Breaking Bad – Honda CBR1100XX BlackbirdadminMBB
For decades Honda left it to others to fight it out for the title of the worlds fastest production bike, in 1996 they wheeled out the all new CBR1100XX Blackbird, the 1137cc water cooled engine was good for 160bhp and it achieved a top speed of 178mph, which was good enough to crown it champ.
The Blackbird is so much more than a point and squirt missile, thoughts of it being a bad mannered thug in keeping with the belt for for being the fastest bike you could buy were unfounded, it had lots of other attractions for any potential owner.
The Blackbird makes an excellent sports tourer, and it’s just as happy below 70mph that it is doing over twice that.
The bike oozes quality, it was built to a very high standard which explains why so many of those early bikes are still out racking up miles. The 160bhp engine gives you plenty of midrange, which away from disused air strips is where you really want your power to be residing. Style wise the CBR1100XX is very distinctive, the sleek bodywork isn’t to everyones taste, but on the whole it’s a thumbs up from most motorcyclists. There was a revised model that arrived in 1999, visually it was pretty much identical and even under the bodywork there wasn’t too much that was obvious to spot. The biggest change was the switch to fuel injection, amongst the Blackbird community it’s recognised that the outgoing carburettor model had the edge, in build quality and strangely mpg.
The Blackbird stayed in the range until 2005, unsold new bikes cluttered up dealers showrooms for a while after. There wasn’t to be a new version, instead Honda put its eggs in a V4 shaped basket with the VFR1200.
What’s it like to ride.
Any motorcycle with big vitals like 160bhp and a top whack of 178mph demands respect, it might also conjure up images of a ruthless machine that will be hard work to ride. Thankfully being a well put together Honda it’s none of those things. The bike is physically big, the bars sit above the top yoke but feel quite low. The seat sits at 810mm and the pegs are slightly higher than you might have preferred.
Once away that 223kilos are evident, it feels a bit like Big Bird than a Blackbird.
Every mile clocked up allows you to make more sense of the bike. It’s so user friendly, from big familiar switch gears to excellent mirrors. Little touches like this really do add pleasure. The clocks are a bit tricky to read at first, the jamboree of numbers fighting for space on the speedo. The engine pulls cleanly from tick over up to the 10,000 red line.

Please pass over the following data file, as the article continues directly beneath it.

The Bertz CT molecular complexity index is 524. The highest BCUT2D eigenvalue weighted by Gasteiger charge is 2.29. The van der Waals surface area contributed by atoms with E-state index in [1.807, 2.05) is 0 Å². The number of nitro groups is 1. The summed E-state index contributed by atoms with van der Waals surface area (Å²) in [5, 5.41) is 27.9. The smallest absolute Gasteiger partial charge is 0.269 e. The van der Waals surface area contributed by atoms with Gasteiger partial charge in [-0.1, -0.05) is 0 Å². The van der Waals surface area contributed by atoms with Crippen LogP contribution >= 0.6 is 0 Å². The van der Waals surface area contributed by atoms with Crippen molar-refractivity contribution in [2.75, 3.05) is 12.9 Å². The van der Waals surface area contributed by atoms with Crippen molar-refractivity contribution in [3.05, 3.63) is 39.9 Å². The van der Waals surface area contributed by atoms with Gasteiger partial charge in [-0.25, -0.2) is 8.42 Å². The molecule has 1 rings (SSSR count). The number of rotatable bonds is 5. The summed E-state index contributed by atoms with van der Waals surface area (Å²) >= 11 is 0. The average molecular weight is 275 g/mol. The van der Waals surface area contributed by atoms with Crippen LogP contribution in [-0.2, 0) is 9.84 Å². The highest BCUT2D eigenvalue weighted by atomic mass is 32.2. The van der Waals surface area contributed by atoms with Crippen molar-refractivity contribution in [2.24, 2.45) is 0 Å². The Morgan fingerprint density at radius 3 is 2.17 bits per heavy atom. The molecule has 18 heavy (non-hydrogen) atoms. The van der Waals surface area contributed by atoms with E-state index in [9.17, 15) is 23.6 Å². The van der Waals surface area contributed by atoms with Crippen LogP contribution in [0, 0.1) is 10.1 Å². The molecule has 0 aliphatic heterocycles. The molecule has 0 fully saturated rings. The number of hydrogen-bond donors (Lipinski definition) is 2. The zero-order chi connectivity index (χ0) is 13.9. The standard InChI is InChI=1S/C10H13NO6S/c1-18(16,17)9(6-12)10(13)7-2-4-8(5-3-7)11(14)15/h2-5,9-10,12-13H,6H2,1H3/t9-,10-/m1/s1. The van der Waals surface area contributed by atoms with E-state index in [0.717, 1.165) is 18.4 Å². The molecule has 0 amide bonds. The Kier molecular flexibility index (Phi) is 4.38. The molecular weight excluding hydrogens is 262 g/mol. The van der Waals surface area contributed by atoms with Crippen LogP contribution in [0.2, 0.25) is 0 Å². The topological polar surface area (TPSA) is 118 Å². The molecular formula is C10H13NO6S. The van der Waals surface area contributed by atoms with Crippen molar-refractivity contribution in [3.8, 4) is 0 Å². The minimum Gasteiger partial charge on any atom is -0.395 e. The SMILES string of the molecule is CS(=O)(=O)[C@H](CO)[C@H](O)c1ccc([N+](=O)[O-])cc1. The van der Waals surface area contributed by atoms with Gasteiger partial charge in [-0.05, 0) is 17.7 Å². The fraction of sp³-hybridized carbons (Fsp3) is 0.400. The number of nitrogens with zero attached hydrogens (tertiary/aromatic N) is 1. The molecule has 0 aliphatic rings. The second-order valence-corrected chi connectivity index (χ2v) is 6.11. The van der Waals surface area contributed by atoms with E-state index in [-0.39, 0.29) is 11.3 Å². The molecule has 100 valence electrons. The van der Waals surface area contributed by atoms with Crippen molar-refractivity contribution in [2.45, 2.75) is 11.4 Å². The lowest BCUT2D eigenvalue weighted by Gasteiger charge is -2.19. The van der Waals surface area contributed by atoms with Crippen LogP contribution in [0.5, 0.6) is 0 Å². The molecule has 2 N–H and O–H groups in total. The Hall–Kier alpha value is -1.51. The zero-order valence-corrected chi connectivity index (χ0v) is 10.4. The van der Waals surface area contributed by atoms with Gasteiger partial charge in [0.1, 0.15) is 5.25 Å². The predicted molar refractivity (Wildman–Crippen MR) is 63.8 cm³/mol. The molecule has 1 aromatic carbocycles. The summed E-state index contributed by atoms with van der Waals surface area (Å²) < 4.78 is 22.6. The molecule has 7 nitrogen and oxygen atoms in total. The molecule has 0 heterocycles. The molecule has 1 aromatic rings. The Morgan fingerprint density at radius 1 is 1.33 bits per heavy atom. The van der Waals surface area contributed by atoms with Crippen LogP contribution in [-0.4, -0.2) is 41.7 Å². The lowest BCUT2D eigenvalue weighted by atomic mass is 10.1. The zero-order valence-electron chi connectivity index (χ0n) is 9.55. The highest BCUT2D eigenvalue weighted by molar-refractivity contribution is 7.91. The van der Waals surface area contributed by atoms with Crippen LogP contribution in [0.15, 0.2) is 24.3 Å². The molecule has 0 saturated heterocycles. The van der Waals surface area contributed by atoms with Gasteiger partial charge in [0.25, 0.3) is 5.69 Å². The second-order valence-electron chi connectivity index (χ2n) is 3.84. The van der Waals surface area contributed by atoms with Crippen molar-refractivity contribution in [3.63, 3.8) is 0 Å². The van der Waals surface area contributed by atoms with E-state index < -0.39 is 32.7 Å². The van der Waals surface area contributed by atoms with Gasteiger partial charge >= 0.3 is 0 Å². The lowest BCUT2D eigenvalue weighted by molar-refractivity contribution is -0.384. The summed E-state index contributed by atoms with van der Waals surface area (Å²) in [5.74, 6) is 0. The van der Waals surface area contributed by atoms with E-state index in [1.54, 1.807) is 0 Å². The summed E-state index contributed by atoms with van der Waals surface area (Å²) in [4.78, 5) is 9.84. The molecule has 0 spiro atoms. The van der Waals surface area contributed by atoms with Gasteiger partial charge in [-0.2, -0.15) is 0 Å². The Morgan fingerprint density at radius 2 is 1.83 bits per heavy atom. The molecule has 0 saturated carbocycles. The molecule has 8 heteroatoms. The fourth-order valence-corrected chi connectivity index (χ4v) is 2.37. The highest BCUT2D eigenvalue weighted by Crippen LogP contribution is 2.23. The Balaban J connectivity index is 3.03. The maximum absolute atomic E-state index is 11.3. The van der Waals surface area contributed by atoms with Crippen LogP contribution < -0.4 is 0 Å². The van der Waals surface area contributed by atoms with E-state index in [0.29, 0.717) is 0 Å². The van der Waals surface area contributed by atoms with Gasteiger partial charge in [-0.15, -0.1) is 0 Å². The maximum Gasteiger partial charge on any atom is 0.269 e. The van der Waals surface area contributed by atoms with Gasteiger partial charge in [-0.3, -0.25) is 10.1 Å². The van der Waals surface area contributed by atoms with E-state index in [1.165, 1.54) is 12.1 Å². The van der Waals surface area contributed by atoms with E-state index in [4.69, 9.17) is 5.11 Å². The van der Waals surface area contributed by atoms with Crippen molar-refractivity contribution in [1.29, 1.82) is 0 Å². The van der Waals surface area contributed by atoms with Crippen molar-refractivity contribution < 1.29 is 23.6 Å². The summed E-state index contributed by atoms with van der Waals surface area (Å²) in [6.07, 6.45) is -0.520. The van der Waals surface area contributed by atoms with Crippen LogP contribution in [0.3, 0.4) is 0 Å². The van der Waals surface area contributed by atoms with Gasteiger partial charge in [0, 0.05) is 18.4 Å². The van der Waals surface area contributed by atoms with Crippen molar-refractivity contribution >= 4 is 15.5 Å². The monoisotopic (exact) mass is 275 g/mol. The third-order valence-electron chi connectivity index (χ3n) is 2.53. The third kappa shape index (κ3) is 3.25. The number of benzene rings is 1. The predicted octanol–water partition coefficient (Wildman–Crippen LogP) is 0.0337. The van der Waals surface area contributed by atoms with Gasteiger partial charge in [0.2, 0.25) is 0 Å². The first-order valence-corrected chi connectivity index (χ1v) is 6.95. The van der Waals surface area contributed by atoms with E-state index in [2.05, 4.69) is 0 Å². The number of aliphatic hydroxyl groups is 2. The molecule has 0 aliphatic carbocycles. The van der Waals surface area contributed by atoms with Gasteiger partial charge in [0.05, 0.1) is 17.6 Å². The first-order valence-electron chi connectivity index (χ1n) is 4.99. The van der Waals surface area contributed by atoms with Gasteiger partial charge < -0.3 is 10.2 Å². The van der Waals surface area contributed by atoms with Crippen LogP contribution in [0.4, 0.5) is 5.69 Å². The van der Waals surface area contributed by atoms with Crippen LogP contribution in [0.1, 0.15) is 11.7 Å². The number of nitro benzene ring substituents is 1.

The brakes are good but many owners are split on wether the CBS linked brake system is a good or a bad thing? The headlight is great, and adds to after hours riding pleasure. Six foot plus riders might struggle with the riding position over longer distances, it does help if you take comfort breaks.
What to look for when buying a Blackbird?
We spoke to Vinny Styles from Wheels Motorcycles, Peterborough.
It’s still a very popular used bikes, those in showroom condition are well worth paying a premium for. There’s lots of bodywork, any topples will end in scratches at best, or busted panels at worse. The paint Honda used is very hard to match up, poorly repainted tanks and fairings are easy to spot.
The engine is more than up to monster mileages, service history is desirable on high mileage bikes. Fuel injected bikes are more common, and unsold stock trickled out well beyond the model was discontinued. Extras are usually touring inspired, decent luggage and comfy seats add value.
What goes wrong?
We spoke to Chris Tombleson at Grumpy 1260, they service motorcycles and break up damaged bikes for parts.
Typical Honda issues, iffy regulators and cam chain tensioners are the common issues, both are cheap to beat. There’s various aftermarket regulators on the market, most are bigger than the inferior Honda item, they are quick and easy to fit. Cam chain tensioners are another weak point, many owners dump the Honda item and fit a manual cam chain tensioner for extra piece of mind.
Beyond these blights it’s a solid machine, usual wear and tear issues really. The only other area that owners meddle with are the linked brakes. They can be unlinked, it’s a fairly straight forward job if you enjoy bleeding brakes, you’ll need all new hoses too, so it’s not a cheap job.